There is a well-established standard for describing the condition of books, which has been extended to apply to maps and prints as well. The basic grades are:
Fine: In virtually new condition. (The term “mint” is sometimes used for modern books which are in the same state as when they came from the printer. In the case of books a hundred or more years old this would be inappropriate, and “fine” does not mean “mint”.)
Very good: Slight wear.
Good: With average general wear.
Fair, poor, etc.: Not good. At this level the buyer needs to see and examine the book to determine what the bookseller means.
Indeed, all these grades are subjective to some degree, and in most cases are qualified by descriptions of good or bad points. All defects should be noted, but it is human nature to seek out and emphasize the virtues of an item. To quote from The Husbandman’s Manual:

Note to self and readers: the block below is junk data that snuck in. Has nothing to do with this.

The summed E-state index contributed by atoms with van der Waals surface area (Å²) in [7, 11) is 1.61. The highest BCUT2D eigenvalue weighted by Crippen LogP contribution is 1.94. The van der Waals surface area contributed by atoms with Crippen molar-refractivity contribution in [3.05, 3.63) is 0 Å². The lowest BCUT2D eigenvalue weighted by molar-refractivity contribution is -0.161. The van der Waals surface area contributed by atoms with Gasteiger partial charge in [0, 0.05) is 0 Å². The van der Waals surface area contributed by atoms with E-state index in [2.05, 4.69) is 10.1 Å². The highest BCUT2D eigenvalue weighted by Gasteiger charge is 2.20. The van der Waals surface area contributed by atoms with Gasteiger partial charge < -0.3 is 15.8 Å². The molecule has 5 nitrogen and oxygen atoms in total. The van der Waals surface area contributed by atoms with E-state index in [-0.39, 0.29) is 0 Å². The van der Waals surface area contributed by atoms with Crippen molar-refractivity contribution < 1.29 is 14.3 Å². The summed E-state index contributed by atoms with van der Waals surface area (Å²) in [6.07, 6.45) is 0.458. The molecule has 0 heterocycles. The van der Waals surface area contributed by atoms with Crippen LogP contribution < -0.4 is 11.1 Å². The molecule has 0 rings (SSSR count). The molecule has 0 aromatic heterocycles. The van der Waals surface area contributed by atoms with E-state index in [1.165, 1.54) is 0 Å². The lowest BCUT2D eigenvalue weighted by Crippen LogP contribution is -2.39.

“Now I am going amidst a World of Temptations. I am going to Buy and Sell, an hazardous Employment, and in which it is hard for a Man to maintain his Innocence” … When I buy, I am apt to depreciate and vilify my Neighbour’s Goods; and when I sell, I am apt to commend and extol my own; both, God knows, very often against my own Conscience.”
Experience of the individual bookseller’s standards is the best guide. Beware of descriptions such as the meaningless “acceptable”, or “in very good condition for its age” – (a term which has also been applied to several of the older members of the trade). For these reasons, my policy is to provide photographs or scans of all items, and to aim to cite and describe all defects. If a general assessment of condition is not stated, it can be assumed that the book or print is in at least very good condition. Further information about the state of any item is available on request.
Condition may be relevant to the use of a book, to its aesthetic quality, or to its scarcity. Some old books are frequently found in good condition, some rarely. A fine copy of a book from the latter category is thus a rare item.